Tag: intestinal tract

Ultra-Low Diversity of Gut Microbes During Critical Illness

The intestinal tract is a main source of health-care associated pathogenic infections, not surprisingly due to the high concentration of microbes residing there.1 The GI tract is also considered to the primary reservoir for the emergence of antibiotic resistance of such infections.2 In patients with prolonged critical illness, the risk of developing a gut-derived sepsis (blood infection) is increased. In…

Quick Facts and 9 Simple Tips for IBS Awareness Month

April is IBS Awareness Month—a time for individuals and communities across the country to spread awareness about irritable bowel syndrome and the millions of Americans it affects every day. Coast to coast, activities and events are in the works to help people understand this debilitating disorder, its signs and symptoms, and how it is diagnosed and treated. Quick Facts about…

The Effects of the Microbiome During Pregnancy and How Mother Can Improve It

It has now been established that breast milk, similar to the intestinal tract, has its own microbiome containing possibly hundreds of bacterial species. In addition, breast milk produces its own indigestible sugars called oligosaccharides that babies cannot digest. These sugars become the food (prebiotics) for the bacteria residing in the breast tissue and milk. During breastfeeding these healthy bacteria relocate…

Soluble Fiber and Exercise Reduce Belly Fat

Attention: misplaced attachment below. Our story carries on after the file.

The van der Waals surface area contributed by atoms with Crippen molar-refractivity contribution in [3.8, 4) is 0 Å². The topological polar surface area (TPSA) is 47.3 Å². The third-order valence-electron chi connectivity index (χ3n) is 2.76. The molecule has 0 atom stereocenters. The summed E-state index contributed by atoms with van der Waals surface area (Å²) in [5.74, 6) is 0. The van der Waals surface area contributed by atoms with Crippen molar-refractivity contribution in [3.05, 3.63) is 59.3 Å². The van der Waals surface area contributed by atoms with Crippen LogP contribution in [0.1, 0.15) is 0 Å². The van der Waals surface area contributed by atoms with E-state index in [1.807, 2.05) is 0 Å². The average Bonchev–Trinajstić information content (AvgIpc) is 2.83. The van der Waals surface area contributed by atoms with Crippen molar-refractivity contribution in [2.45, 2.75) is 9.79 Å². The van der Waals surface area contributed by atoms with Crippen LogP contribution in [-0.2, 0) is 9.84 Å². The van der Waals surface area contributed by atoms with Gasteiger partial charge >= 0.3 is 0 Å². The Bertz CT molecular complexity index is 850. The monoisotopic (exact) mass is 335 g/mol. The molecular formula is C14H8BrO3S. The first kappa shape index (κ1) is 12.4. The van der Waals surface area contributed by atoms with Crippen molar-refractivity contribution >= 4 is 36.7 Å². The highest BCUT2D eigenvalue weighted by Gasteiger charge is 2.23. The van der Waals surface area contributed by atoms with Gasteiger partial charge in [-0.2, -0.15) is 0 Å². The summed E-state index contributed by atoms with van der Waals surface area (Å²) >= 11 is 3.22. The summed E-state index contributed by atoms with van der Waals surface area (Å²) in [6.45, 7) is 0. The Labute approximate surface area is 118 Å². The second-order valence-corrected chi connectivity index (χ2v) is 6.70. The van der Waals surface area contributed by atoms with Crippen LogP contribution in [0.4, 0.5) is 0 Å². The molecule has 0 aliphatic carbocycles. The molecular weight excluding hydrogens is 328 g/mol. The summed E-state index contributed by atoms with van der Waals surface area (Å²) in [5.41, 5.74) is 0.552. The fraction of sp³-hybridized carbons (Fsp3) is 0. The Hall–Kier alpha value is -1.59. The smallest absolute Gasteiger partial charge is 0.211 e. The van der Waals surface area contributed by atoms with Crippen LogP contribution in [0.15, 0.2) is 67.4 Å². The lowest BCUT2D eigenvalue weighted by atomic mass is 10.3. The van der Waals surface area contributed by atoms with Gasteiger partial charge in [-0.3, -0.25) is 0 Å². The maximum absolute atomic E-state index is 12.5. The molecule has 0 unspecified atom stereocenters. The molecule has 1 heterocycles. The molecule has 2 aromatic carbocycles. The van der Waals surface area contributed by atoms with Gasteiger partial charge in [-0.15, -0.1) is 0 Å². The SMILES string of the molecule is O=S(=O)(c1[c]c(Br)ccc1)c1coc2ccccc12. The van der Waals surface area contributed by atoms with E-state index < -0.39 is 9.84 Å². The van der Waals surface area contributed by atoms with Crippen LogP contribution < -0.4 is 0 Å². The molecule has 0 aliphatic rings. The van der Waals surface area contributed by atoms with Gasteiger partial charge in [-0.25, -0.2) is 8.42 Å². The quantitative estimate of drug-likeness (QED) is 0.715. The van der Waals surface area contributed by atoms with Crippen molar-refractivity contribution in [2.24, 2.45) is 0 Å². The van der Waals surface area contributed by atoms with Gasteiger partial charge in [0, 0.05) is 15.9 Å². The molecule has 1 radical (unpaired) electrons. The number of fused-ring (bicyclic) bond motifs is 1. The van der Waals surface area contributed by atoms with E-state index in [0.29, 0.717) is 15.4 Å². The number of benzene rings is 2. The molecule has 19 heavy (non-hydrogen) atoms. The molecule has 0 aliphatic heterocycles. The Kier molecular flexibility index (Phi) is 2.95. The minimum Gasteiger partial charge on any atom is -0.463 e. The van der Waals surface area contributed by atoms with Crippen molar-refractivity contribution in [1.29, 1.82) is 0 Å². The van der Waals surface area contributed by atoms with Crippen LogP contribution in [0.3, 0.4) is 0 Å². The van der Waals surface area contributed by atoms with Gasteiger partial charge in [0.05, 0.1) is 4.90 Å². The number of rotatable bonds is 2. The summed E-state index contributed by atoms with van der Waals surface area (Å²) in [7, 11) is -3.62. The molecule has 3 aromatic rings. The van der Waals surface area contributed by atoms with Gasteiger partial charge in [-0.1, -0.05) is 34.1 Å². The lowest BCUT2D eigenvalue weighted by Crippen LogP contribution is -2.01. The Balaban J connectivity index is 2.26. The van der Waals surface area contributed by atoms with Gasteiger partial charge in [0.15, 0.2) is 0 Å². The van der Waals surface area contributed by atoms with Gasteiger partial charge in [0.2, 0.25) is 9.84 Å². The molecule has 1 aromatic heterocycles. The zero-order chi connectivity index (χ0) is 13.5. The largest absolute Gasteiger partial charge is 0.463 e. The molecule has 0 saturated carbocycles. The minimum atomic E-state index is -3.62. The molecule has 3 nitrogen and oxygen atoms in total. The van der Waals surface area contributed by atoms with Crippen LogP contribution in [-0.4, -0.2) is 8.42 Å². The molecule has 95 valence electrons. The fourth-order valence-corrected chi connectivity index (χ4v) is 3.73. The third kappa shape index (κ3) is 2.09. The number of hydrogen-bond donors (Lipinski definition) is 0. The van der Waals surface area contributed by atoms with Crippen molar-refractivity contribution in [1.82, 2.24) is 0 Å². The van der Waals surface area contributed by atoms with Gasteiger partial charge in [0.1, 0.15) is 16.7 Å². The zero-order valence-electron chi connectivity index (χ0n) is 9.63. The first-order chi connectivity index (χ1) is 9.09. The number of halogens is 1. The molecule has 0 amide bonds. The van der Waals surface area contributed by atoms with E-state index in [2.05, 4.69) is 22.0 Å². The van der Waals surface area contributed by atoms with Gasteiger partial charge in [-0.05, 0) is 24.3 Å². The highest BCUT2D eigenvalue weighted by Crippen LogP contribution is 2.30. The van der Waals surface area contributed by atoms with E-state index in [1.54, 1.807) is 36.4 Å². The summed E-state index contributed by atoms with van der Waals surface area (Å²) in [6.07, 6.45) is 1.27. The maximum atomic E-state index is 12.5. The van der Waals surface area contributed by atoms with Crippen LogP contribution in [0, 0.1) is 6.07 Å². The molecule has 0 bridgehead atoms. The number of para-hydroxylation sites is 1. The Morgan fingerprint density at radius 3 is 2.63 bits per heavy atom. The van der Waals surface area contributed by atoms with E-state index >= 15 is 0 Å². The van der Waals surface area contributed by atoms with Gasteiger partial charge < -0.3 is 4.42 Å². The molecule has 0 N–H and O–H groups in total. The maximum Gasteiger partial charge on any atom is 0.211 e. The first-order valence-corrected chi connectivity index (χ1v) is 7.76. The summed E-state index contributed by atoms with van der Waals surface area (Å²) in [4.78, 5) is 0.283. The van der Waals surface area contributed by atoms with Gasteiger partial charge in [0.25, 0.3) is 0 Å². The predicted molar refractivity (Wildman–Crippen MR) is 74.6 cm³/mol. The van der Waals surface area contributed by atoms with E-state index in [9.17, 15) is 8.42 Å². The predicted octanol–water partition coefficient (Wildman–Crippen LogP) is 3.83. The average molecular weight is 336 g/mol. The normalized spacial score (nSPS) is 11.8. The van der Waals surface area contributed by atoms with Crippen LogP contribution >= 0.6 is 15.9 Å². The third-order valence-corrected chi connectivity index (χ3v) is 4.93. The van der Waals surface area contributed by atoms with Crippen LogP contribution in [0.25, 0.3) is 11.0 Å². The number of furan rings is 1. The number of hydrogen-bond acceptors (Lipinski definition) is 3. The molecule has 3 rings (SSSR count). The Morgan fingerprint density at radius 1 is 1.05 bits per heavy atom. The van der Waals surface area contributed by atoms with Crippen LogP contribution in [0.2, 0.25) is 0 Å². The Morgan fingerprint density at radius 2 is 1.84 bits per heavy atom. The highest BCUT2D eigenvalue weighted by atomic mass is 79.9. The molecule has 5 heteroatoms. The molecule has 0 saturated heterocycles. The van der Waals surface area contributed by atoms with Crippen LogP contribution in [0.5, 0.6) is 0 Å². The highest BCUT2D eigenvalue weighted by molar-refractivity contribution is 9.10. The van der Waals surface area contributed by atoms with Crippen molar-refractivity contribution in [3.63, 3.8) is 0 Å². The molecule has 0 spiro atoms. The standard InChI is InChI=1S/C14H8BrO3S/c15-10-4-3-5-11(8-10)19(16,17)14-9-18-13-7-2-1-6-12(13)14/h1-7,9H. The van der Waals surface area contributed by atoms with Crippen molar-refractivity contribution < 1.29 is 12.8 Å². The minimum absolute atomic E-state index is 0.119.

An interesting study published in the journal Obesity points out that eating more soluble fiber, like that from apples and beans, and moderate exercise will selectively decrease belly fat.1 The authors don’t seem to know why it is selective to belly fat, and not subcutaneous fat (fat just under the skin). I think one reason would be that the…

Probiotics in Early Life

I think the term probiotics is a good name for the beneficial microbes that inhabit the intestinal tract of human beings. Probiotics literally means “for life.” There are many ways in which probiotics function “for life,” for without them we would be seriously ill and succumb to many different diseases. Modern science, on an almost daily basis, is discovering just…

Too Clean For Our Own Good

“It is possible for a person to be too clean for their own good.” This is a recent quote from Allison Aiello, visiting associate professor of epidemiology at Harvard, who is studying the effect of frequent handwashing with antimicrobial soap containing triclosan, or 2,4,4’-trichloro-2’-hydroxydiphenyl ether. Her research has shown an increase in allergies and hay fever in children and teens…